Finding the right employer – research organisations and their work culture before you apply

Office funIf you have an idea of what sort of job or broad career sector might be right for you and you’re job hunting (or will be starting in the next few months), you should also have a think about what organisation might be a good fit. For some reason, a lot of people don’t give this much thought, but where you work is as important as what you actually do. When people complain they’re unhappy in their jobs, the problem is sometimes more to do with the people they work with and the general culture of the organisation than it is about the day-to-day job itself.

If you’re going into your final year you’ll probably be juggling assignments and job applications by October. So if you can spend some time now researching organisations you’d like to work for and bookmark their recruitment website so you can keep checking when they open for applications, you’ll be much better prepared.

Researching organisations will help you come across better on your applications and in interviews too. Why? Employers often tell us that where applicants often fall down is in not making a convincing enough case that they really want to work for the organisation, believing somehow that bland ‘cut and pasted’ statements on their covering letter like “X is a market leader in the finance sector” will suffice. Companies invest considerable sums on graduate recruitment so they’re as keen as you are to make absolutely sure that you’re a good fit for their organisation.

So what sort of things should you consider when trying to decide if an organisation is a good fit for you? Here are just a few ideas to get you started:

  • How formal is the work culture – are ripped jeans the norm or is it ‘dress to impress’? Are there formal reporting relationships and a clear management structure with subordinates and various levels of management, or is it quite non-hierarchical?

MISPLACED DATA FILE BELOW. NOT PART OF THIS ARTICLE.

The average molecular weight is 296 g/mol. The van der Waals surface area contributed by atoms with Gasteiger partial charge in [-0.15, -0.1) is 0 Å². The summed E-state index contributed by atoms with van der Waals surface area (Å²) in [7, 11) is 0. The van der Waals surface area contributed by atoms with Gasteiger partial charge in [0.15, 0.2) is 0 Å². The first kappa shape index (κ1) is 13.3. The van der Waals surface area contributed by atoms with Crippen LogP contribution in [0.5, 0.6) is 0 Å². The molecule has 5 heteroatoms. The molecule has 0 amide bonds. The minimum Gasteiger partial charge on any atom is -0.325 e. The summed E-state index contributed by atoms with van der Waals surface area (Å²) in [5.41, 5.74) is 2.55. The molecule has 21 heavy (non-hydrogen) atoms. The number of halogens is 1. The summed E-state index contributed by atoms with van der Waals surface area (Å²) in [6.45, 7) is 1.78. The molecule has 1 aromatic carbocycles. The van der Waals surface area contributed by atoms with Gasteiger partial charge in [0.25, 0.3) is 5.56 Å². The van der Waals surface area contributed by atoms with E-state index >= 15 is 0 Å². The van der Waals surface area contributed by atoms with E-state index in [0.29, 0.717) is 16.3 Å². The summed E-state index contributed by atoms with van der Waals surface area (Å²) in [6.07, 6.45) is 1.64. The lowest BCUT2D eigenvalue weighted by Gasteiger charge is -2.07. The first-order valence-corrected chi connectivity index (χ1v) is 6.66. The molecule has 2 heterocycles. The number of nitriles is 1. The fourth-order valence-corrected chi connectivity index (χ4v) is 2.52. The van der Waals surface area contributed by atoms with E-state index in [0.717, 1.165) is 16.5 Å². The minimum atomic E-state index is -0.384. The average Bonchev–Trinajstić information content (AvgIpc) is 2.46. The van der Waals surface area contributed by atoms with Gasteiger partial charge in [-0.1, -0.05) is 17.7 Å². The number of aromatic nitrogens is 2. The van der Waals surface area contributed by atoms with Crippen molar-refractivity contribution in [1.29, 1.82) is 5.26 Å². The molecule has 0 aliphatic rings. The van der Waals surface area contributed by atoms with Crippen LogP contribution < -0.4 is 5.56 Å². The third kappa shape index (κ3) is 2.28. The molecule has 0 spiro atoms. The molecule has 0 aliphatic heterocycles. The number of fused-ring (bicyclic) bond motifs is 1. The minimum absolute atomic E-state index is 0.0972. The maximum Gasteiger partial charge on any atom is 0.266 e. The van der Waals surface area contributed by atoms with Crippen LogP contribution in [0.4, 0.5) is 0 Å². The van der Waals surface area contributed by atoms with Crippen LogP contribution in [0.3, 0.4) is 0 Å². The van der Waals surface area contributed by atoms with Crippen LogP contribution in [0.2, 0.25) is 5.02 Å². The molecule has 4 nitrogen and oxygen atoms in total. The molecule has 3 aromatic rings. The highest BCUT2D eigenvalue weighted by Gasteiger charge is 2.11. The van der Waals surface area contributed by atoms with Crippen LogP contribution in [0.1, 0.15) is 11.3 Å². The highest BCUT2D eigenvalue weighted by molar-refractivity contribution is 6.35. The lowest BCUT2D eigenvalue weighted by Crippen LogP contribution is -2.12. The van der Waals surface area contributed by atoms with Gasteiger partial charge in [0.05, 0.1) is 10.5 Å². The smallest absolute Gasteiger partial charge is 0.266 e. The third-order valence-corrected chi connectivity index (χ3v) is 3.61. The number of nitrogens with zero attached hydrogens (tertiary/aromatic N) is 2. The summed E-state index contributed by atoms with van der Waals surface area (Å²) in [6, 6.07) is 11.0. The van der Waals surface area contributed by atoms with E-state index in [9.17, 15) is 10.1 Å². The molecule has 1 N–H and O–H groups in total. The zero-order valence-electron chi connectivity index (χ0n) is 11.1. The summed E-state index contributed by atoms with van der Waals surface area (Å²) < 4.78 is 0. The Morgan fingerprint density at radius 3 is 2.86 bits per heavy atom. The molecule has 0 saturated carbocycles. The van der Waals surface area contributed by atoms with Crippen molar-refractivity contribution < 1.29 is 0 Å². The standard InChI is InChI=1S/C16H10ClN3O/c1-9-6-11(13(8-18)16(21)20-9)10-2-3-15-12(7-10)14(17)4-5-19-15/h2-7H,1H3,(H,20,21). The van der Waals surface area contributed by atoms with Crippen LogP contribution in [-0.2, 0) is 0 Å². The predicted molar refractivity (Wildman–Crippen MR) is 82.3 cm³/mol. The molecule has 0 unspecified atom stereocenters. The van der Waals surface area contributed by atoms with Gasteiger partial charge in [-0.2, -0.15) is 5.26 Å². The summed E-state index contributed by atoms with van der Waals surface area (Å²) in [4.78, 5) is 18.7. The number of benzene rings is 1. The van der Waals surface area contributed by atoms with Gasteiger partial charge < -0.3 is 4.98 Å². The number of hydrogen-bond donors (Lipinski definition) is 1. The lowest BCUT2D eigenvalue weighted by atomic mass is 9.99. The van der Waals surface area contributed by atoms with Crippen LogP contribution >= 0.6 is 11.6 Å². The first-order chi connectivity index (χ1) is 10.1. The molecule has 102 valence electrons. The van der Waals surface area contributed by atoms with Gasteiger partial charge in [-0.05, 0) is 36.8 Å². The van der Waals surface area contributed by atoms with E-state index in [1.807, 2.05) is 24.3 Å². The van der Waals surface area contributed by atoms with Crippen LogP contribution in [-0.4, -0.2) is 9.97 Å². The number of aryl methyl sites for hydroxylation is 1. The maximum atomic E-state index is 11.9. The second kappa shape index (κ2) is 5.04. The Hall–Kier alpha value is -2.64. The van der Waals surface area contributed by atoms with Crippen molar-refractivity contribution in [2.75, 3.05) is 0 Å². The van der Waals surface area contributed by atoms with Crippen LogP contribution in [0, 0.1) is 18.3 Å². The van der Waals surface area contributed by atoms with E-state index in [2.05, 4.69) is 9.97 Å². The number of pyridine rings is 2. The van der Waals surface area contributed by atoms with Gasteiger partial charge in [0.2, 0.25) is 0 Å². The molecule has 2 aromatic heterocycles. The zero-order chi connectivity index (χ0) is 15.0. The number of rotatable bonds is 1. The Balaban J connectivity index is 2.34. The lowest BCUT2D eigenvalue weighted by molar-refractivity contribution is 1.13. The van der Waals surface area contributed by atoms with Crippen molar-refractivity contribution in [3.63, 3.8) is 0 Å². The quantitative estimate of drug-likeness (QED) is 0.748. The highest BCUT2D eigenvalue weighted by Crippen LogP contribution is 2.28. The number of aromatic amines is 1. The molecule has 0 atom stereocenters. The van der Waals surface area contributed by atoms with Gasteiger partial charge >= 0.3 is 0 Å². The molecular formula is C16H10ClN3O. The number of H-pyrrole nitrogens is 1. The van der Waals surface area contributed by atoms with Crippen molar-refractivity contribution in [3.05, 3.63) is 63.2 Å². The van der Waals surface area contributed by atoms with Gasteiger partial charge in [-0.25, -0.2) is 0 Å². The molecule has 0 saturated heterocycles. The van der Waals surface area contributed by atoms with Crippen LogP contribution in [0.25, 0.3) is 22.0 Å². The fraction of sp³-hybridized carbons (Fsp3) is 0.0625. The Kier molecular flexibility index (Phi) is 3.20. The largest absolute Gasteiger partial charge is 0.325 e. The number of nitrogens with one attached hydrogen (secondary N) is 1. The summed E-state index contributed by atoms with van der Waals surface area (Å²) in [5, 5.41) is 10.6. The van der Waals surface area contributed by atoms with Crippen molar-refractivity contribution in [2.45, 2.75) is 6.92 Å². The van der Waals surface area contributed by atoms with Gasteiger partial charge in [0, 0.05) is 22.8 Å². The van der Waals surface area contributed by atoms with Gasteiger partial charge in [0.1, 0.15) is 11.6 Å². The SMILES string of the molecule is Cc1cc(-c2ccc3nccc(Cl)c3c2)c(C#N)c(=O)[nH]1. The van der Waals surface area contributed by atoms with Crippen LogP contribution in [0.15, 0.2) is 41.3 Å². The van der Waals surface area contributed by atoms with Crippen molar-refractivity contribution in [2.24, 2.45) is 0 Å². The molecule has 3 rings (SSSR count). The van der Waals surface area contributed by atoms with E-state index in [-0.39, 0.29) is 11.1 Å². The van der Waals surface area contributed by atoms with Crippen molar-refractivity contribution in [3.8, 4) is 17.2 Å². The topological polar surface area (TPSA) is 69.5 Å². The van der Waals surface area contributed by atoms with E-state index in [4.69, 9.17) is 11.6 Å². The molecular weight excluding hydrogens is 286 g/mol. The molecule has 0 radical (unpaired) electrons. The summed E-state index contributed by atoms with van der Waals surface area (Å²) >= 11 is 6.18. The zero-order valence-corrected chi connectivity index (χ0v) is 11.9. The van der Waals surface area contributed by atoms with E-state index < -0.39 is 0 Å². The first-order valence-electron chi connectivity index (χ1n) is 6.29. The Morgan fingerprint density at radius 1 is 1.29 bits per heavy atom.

• Is it an open working culture with lots of team working is prized or does the organisation place more value in individual achievement?
  • Is it a competitive working environment where people are doing what it takes to get ahead or is it more relaxed?
  • What are the expectations regarding working hours? Is it a case of stay as long as it takes to get the project done or does everyone knock off at 5 or 6?

How do you research an organisation to get answers to these questions?

  1. Start with the organisation’s recruitment website, as recruiters often try to communicate something about their culture and what kind of people they are looking for in order to attract applications from suitable candidates. For example “a challenging, fast-paced working environment” may offer a different work culture from “a supportive, team-based working environment”. Read between the lines” when you read graduate profiles or watch videos. What do they say they like about the job or organisation? When certain ideas are repeated, such as “the cameraderie is great” and “it’s always good fun”, you might start to build a picture of at least some of the positive things about the organisation.
  2. Check out relevant jobs/careers forums and also blogs and social networking sites like Twitter to see what current and past employees are saying.
  3. Talk to someone from the company directly and ask a general question like: “How would you describe the working culture at X?” or “What do you like best about working for X?”. At the Careers Service, we’re currently organising lots of recruiter events on campus for next semester, as well as a few big careers fairs, and some organisations offer their own ‘taster days’ or run web chats. Don’t be shy – employers are impressed when they read on your application form that you spoke to x person at a fair, as long as you are specific about what it was that convinced you that the company was for you!

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